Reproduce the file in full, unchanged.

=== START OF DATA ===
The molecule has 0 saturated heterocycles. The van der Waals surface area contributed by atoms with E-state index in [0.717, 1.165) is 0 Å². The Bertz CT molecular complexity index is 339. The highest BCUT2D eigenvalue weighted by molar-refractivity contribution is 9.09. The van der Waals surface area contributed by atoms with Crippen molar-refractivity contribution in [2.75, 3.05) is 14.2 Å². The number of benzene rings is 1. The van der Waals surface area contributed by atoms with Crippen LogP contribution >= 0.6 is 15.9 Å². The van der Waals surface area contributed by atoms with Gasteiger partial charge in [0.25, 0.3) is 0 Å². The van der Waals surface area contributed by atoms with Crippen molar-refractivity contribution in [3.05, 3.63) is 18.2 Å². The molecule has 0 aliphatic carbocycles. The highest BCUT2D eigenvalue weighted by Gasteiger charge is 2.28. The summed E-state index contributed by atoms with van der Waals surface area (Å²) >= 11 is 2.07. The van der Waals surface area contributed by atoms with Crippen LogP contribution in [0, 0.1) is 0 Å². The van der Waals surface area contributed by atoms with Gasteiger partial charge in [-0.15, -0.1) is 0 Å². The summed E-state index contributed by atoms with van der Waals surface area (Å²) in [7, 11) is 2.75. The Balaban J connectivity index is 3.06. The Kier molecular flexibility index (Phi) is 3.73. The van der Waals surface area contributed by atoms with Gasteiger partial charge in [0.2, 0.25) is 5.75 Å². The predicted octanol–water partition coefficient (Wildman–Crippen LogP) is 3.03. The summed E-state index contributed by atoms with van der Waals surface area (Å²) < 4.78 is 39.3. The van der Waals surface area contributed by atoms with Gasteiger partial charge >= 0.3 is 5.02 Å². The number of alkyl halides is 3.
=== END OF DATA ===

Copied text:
The molecule has 0 saturated heterocycles. The van der Waals surface area contributed by atoms with E-state index in [0.717, 1.165) is 0 Å². The Bertz CT molecular complexity index is 339. The highest BCUT2D eigenvalue weighted by molar-refractivity contribution is 9.09. The van der Waals surface area contributed by atoms with Crippen molar-refractivity contribution in [2.75, 3.05) is 14.2 Å². The number of benzene rings is 1. The van der Waals surface area contributed by atoms with Crippen LogP contribution >= 0.6 is 15.9 Å². The van der Waals surface area contributed by atoms with Gasteiger partial charge in [0.25, 0.3) is 0 Å². The van der Waals surface area contributed by atoms with Crippen molar-refractivity contribution in [3.05, 3.63) is 18.2 Å². The molecule has 0 aliphatic carbocycles. The highest BCUT2D eigenvalue weighted by Gasteiger charge is 2.28. The summed E-state index contributed by atoms with van der Waals surface area (Å²) >= 11 is 2.07. The van der Waals surface area contributed by atoms with Crippen LogP contribution in [0, 0.1) is 0 Å². The van der Waals surface area contributed by atoms with Gasteiger partial charge in [-0.15, -0.1) is 0 Å². The summed E-state index contributed by atoms with van der Waals surface area (Å²) in [7, 11) is 2.75. The Balaban J connectivity index is 3.06. The Kier molecular flexibility index (Phi) is 3.73. The van der Waals surface area contributed by atoms with Gasteiger partial charge in [0.2, 0.25) is 5.75 Å². The predicted octanol–water partition coefficient (Wildman–Crippen LogP) is 3.03. The summed E-state index contributed by atoms with van der Waals surface area (Å²) < 4.78 is 39.3. The van der Waals surface area contributed by atoms with Gasteiger partial charge >= 0.3 is 5.02 Å². The number of alkyl halides is 3.